Your suede shoes are the crown jewel of your shoe collection -- until you discover those unsightly toe creases. You can avoid the creases that come from regular wear and tear by storing your shoes in a cool, dry space and most importantly, use a shoe tree to keep the material smooth and taut between wears. Fortunately, suede shoes that are already creased are easily repaired. However, keep in mind that suede should always be handled with care -- it's better to maintain your suede shoes properly than to make frequent and avoidable repairs.
Insert wooden shoe trees into the shoes to help them retain their shape and keep the material taut.
Plug the iron into an electrical outlet and preheat it to approximately 60 to 80 degrees Fahrenheit -- direct exposure to extreme heat will permanently damage the suede.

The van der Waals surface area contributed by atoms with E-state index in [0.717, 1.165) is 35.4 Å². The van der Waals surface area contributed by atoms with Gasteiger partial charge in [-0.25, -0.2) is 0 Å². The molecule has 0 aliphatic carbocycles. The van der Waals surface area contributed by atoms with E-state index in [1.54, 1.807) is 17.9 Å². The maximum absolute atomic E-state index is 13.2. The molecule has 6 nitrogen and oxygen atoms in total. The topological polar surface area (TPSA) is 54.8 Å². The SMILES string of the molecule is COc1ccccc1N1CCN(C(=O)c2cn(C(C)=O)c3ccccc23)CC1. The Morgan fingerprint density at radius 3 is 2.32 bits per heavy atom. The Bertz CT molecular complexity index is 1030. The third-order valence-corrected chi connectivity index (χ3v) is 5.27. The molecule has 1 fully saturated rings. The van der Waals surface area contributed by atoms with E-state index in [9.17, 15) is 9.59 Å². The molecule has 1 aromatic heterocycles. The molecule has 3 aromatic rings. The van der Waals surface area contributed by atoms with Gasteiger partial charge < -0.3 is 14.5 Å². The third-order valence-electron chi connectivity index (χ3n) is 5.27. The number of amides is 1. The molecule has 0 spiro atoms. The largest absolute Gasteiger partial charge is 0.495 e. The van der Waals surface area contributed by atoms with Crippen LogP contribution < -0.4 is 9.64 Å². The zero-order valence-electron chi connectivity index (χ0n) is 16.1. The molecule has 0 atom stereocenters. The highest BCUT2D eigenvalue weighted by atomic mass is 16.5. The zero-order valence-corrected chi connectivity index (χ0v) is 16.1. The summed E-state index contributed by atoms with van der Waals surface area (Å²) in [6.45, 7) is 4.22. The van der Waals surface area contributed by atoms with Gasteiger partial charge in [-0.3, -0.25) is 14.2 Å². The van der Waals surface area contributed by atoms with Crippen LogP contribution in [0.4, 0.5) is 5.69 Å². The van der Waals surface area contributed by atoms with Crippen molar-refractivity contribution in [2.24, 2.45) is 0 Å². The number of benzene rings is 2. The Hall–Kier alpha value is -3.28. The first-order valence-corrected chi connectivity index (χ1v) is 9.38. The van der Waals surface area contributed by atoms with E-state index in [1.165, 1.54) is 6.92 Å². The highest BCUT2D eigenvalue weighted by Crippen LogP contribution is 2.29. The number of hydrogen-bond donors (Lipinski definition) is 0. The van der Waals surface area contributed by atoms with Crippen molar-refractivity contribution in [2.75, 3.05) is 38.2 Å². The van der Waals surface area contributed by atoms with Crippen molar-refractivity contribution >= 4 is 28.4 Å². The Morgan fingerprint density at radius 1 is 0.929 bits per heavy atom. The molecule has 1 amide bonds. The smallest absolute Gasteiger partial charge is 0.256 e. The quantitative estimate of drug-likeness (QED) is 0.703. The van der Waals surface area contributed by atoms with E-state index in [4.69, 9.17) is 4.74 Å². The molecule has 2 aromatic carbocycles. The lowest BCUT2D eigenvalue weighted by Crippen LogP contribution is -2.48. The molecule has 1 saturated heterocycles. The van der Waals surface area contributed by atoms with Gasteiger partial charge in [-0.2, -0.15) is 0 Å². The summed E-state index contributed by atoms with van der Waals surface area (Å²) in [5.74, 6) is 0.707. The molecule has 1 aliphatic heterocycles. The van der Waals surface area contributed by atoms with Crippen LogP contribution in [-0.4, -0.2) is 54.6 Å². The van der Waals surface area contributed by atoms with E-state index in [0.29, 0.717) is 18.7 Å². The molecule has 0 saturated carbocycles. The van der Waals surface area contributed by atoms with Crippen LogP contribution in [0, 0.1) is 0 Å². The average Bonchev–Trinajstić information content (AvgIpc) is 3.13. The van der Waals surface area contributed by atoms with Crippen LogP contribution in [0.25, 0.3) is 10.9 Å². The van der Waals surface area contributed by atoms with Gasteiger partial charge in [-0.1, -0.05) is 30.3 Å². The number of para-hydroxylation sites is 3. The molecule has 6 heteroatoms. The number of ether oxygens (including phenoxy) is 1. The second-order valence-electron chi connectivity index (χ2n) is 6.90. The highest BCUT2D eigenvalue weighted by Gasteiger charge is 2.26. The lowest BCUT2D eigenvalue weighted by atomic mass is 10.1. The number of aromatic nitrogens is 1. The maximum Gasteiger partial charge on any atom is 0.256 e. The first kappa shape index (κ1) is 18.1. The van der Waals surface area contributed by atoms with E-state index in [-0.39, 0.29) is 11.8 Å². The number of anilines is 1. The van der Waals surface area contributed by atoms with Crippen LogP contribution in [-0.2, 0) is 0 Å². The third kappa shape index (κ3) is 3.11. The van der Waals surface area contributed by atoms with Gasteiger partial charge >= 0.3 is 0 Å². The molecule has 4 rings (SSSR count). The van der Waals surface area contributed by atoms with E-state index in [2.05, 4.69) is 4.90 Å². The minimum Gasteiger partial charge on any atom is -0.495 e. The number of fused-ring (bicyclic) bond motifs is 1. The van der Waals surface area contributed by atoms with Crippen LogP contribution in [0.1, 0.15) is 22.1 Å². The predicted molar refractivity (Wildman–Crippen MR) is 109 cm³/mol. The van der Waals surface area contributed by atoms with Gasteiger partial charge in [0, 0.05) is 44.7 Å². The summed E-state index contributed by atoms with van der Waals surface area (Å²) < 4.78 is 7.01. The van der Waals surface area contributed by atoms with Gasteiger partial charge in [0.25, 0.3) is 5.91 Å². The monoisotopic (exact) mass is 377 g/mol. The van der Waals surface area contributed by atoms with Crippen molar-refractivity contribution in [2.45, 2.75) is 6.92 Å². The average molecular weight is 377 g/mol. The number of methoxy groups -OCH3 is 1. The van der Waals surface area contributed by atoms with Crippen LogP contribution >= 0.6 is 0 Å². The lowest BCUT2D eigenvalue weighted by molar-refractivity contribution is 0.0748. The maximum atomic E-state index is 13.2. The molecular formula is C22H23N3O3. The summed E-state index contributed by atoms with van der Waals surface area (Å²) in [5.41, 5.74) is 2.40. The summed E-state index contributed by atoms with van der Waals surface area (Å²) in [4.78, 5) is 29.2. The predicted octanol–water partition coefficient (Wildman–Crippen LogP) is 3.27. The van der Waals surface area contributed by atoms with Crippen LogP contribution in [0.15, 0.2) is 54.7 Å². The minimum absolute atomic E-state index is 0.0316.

Dampen a clean cotton cloth with warm water and wring out any excess water so that the cloth is only slightly damp -- direct water can damage suede. Avoid using colored cloths, which may contain dyes that can transfer onto the suede and cause unsightly stains.
Place the damp cloth on an inconspicuous portion of the shoe to test the material. Apply the warm iron to the area and move it slowly in a back and forth motion. Iron the shoes for five to ten second at a time to avoid damaging the material.
Remove the cloth and inspect the area for damage -- if no damage such as scorching is present, apply the damp cloth to the creased area and iron it.
Brush over all ironed portions of the shoes with a suede brush to raise the nap. Store the shoes in a cool dry space with the shoe trees still inserted.
Never leave a hot iron unattended.
Never expose leather or suede to direct or extreme heat -- doing so can cause permanent damage such as cracking.
Blot out excess water from suede with a clean, dry towel and let the material air dry.
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